July 25, 2017By Thomas D. Rees, Esq.On May 23, 2017, the Pennsylvania Superior Court issued an important employment law decision, affecting everyone who works with children.  In Krolczyk v. Goddard Systems, Inc., ___ A.3d ___, 2017 WL 2255554 (Pa. Super. May 23, 2017), the Court allowed ex-employees to sue for wrongful discharge after being fired for planning to report suspected child abuse. Krolczyk arose after a Harrisburg Goddard preschool terminated two child care teachers for planning to report suspected home abuse of a 4-year old preschooler to the state.  The child had a long pattern of violent and disruptive physical and verbal conduct toward teachers and other children.  Such conduct is one indicator of possible abuse.  The matter came to a head after the child bit one of the teachers and had to be restrained.  The teachers then called the Department of Education hotline to ask how to address their suspicions of abuse.  The hotline told the teachers to discuss their suspicions with the center’s manager and then make a formal report of suspected child abuse to the Department of Public Welfare (“DPW”).  The teachers informed the manager of the suspected abuse and told her of their intent to report to DPW.  The manager fired the teachers later that day, and then sent a letter to school parents stating that the dismissal was carried out for the good of the children.The teachers sued Goddard for discharging them in violation of a clear Pennsylvania public policy protecting children.  The teachers claimed that the Pennsylvania Child Protective Services Law requires teachers who have direct contact with children to make a report when there is reasonable cause to suspect child abuse.  Thus, the teachers had a legal duty to report the suspected abuse.  The teachers also sued for defamation based on the manager’s letter to parents.The trial court dismissed the teachers’ claims and granted Goddard summary judgment.  The court held that there was a legitimate basis for the discharge, since the teachers had not followed proper procedures in restraining the child.  The court stated that where two grounds exist for an employee discharge, and one ground is reasonable, the discharge should be upheld.The Superior Court overturned the trial court’s dismissal of the wrongful discharge claim, allowing the claim to go to a jury, while upholding dismissal of the defamation claim.  The Superior Court rejected the trial court’s analysis and held that the school terminated the teachers for reporting the suspected abuse.  The court noted that Goddard had not fired other employees who had been accused of restraint violations.  Only the plaintiffs had been fired, right after expressing an intent to report suspected abuse.  In essence, the court concluded that the restraint issue was a pretext, or a make-weight, used to support the teachers’ dismissal.The Superior Court’s decision is sound, given the statutory duty to report child abuse.    Child care workers and teachers who report abuse now join the small class of employees who can bring wrongful discharge claims.  Such claims are available only employees with no contract that limits the employer’s ability to discharge.  The employee must show that the discharge results from either the employee’s exercise of a legal right, performance of a legal duty, refusal to perform an illegal act, or reporting an illegal act.  Further, if a statute provides a remedy for a discharge, the employee must use the statutory remedy rather than sue for wrongful discharge.If you have any questions, please contact Thomas D. Rees at 610-275-0700 or via email at trees@highswartz.com.The information above is general: we recommend that you consult an attorney regarding your specific circumstances.  The content of this information is not meant to be considered as legal advice or a substitute for legal representation.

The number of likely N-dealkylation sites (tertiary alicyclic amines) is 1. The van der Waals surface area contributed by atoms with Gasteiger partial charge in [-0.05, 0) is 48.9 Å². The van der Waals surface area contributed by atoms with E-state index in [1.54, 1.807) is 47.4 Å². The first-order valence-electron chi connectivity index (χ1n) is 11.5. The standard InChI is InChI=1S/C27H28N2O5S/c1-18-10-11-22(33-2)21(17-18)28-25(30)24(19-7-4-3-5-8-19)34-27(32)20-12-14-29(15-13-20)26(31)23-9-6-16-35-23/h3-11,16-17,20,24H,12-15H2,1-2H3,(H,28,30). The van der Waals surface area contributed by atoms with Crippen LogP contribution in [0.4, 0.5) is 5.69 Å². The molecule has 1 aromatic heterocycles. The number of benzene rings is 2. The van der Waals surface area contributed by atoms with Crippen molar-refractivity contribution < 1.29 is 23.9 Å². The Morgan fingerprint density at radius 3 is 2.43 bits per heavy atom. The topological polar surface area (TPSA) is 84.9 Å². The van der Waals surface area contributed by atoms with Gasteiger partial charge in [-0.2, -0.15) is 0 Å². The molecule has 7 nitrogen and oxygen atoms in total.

High Swartz Family Law Attorneys Speak at Pennsylvania Bar Association Family Law Section Summer Meeting